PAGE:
The Electoral College has chosen former Vice President Joe Biden as winner of the presidential election. Now, Congress has to certify the results. Most of the time, this is just a formality. However, there’s a good chance the process will be challenged this time, so the proceedings will probably go differently this time.
When Congress Meets
Federal law requires Congress to meet on Jan. 6 to unseal certificates from each state containing records of their electoral votes. As president of the Senate, Vice President Mike Pence oversee the session and is responsible for declaring the winner of the race.
When the House of Representatives and the Senate meet to count the votes, the vice president presents the certificates from each state by alphabetical order. The “tellers” from each chamber read each of the votes out loud. Then, they record and count the votes and the presiding officer announces the winner.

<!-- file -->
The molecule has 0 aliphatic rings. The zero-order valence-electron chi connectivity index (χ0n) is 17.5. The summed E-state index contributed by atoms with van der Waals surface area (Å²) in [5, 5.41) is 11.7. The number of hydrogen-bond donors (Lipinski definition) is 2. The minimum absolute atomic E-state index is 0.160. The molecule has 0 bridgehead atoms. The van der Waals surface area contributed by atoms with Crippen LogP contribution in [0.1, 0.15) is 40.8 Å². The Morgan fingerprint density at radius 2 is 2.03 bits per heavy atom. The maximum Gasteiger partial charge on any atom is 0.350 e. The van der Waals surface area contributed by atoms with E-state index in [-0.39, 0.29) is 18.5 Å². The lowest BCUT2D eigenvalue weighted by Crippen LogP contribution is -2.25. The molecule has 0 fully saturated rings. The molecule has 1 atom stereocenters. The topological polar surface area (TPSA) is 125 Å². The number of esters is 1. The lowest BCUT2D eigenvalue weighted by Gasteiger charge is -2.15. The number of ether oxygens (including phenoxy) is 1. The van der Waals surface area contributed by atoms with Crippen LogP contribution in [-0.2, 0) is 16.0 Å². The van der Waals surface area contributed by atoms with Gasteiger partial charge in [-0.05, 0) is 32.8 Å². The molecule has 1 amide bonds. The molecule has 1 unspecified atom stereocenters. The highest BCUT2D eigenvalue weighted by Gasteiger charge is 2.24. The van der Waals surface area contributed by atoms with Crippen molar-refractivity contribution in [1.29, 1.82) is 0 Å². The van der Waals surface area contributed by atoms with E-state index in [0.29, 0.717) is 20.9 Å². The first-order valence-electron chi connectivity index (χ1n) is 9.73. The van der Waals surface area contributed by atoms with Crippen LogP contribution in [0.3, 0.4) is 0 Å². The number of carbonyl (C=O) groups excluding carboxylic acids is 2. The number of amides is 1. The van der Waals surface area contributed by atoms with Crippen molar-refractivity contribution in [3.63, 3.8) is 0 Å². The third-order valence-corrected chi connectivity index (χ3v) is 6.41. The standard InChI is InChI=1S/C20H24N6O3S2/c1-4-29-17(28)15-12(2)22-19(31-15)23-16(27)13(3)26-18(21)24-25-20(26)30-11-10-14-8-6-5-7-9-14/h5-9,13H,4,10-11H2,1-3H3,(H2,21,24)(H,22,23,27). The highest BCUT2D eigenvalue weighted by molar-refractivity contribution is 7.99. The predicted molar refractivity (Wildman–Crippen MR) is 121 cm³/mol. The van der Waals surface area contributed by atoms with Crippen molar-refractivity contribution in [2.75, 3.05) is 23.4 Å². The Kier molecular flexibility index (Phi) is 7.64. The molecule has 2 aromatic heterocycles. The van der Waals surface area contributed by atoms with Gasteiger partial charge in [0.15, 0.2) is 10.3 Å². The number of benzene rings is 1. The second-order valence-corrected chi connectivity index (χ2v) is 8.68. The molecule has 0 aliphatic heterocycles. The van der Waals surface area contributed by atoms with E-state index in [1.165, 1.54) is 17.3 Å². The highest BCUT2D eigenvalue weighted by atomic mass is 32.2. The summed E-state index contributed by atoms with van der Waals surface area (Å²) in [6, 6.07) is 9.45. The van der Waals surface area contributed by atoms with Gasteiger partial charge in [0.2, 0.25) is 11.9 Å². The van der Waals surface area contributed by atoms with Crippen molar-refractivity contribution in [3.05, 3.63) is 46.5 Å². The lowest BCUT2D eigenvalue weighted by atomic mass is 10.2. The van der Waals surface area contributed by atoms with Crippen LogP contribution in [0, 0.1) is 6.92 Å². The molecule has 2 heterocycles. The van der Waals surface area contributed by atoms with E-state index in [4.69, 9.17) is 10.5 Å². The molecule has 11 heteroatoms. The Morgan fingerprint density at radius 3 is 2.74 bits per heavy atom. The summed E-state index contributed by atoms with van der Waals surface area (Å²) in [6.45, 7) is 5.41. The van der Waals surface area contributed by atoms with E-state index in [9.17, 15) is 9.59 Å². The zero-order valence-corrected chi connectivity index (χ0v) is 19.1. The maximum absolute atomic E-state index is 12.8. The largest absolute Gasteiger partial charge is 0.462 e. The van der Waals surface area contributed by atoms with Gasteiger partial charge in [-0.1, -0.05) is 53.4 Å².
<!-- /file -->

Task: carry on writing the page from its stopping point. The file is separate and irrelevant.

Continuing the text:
What Happens When There Is an Objection?
Some Republican members of both the House and the Senate have already said they plan to object to some of the certifications on Jan. 6. But Biden won 306 electoral votes to Trump’s 232. It is very unlikely that any of these challenges will be successful, or that enough of the votes could be discarded to make a difference. The session will be the last chance for Republicans to officially object to the outcome of the election.